FRUITLAND — There’s nothing like sharing a success story to inspire your students to persevere, as Fruitland Elementary School teacher Shannon Contreras has found. Contreras invited a former student of hers, Logan McDowall, 21, to sing several songs for students of the school.
In an interview with the newspaper on Friday, Contreras shared her reasons for inviting the Ontario native to sing for her students. You may remember McDowall for his performances on ABC’s “American Idol” this season and last.
“Logan was my first grader 16 years ago; I taught in Ontario at a christian school and he was just a really great kid that worked hard and tried hard,” said Contreras. “His family became very close to us. He became one of my son’s really good friends through their teenage years and we just stayed really close together.
Contreras said she continues to follow McDowall’s journey, because she sees in him qualities of perseverance which she tries to convey to her students. She claims to be his number one fan.
“Anything he was doing, I would make sure to announce to my friends or my social media and we would go and watch,” said Contreras. “He has always been determined; he doesn’t settle. Even as a little kid, missing one or two [answers] on a test wasn’t good enough for him … Whatever he puts his mind to, he fights really hard to accomplish it.”
Contreras said she counts herself as “very privileged” to know McDowall.
McDowall performed several songs for students, with second grade students watching in-person in the multi-purpose room, while the rest of the student body watched from inside their classrooms. It would serve as the first in-person assembly to be held on campus since the onset of the COVID-19 pandemic.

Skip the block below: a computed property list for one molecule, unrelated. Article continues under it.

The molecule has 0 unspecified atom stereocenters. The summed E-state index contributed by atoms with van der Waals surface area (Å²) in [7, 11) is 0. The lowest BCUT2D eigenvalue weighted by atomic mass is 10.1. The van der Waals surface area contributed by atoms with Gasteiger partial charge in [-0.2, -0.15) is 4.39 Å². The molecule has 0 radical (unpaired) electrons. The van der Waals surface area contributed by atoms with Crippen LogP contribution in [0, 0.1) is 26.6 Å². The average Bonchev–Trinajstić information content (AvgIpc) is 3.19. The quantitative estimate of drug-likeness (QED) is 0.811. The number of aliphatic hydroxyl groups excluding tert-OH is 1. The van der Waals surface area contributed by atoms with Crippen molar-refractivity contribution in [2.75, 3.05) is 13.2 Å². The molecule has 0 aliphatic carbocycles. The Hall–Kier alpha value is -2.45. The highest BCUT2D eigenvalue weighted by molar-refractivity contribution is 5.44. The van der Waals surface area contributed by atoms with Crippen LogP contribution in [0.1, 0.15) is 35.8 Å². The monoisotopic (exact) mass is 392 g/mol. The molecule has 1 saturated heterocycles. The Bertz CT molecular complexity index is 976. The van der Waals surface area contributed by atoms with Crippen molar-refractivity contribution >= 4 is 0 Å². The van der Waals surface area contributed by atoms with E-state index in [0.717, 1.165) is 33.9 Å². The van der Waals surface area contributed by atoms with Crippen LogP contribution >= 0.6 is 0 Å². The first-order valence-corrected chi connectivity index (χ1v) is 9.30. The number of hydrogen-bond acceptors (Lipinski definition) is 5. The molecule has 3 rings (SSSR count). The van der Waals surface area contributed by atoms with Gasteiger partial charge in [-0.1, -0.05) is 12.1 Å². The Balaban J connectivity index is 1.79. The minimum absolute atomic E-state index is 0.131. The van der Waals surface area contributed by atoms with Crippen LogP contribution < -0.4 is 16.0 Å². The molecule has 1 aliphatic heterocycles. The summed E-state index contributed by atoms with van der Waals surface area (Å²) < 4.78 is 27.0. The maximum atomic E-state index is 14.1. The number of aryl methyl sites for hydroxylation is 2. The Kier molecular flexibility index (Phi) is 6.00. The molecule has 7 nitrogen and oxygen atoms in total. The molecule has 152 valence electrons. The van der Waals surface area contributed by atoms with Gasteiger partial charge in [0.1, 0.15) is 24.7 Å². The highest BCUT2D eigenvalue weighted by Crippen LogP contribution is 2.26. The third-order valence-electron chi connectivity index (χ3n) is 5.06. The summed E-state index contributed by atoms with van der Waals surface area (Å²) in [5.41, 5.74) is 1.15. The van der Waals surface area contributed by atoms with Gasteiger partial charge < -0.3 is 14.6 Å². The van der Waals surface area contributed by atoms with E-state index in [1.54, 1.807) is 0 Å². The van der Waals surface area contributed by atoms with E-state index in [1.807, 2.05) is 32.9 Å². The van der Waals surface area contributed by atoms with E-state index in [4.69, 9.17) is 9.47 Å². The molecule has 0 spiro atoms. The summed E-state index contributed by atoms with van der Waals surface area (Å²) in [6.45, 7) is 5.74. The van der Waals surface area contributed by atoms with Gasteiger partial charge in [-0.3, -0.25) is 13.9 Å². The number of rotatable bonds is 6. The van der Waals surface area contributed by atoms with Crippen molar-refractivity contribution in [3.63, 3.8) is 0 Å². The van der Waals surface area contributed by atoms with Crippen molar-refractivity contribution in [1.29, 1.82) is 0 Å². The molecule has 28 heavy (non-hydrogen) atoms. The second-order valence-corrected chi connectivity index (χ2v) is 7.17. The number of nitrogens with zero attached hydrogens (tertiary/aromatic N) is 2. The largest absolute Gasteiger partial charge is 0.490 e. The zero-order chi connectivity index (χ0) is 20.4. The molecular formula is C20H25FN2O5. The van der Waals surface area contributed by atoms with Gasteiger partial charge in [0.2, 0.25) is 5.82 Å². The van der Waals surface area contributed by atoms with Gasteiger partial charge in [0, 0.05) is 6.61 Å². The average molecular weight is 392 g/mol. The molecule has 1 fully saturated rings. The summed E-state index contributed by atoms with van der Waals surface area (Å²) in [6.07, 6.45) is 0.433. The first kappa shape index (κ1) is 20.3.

When asked why he accepted Contreras’ invitation to play for Fruitland Elementary, McDowall said in an interview with the newspaper he welcomed the opportunity as a means of giving back to one of his best supporters.
“I want to know that I’m letting all these kids and these families know that there’s no need to give up, regardless of circumstance or anything like that,” said McDowall of his message to Fruitland students. “If you just keep going, it’s worth it in the long shot.”
McDowall described the experience of competing on Idol as “insane.”
“My first go-round, I auditioned in Salt Lake City, Utah and that was kind of an open audition. I ended up being one of the three or four people who made it through that whole process,” said McDowall.
From there, he auditioned in front of the judges during their visit to Sunriver, Ore. before making it to Hollywood week of the show’s third season on ABC. He would end up cut that week, before returning this year at the behest of show producers for season four.
“I was like, ‘Yeah, of course,’” he recalled saying to producers. “Next thing I know, I was in San Diego, California playing in front of the judges again and then made it all the way up until the very end of Hollywood week.”
This time around, McDowall made it to the top 40 before again being eliminated from further competition.
“Music has always been a passion of mine; Wrote my first song when I was about eight years old.”
The song, titled “I’m Right Here,” was among the songs McDowall played for students.
McDowall described judges Katy Perry, Lionel Riche and Luke Bryan, and host Ryan Seacrest as not only down to earth people, but also very tall.
“They’re a lot taller, actually, than you’d think they are,” said McDowall. “Luke Bryan’s probably six-foot-four, which I didn’t even imagine … Everybody’s great, super nice. You’re always expecting celebrities to kind of be snobs or whatever, but they’re very down-to-earth people.”
He added that Richie is known around the set as “Papa Lionel,” and that Perry is about six feet tall.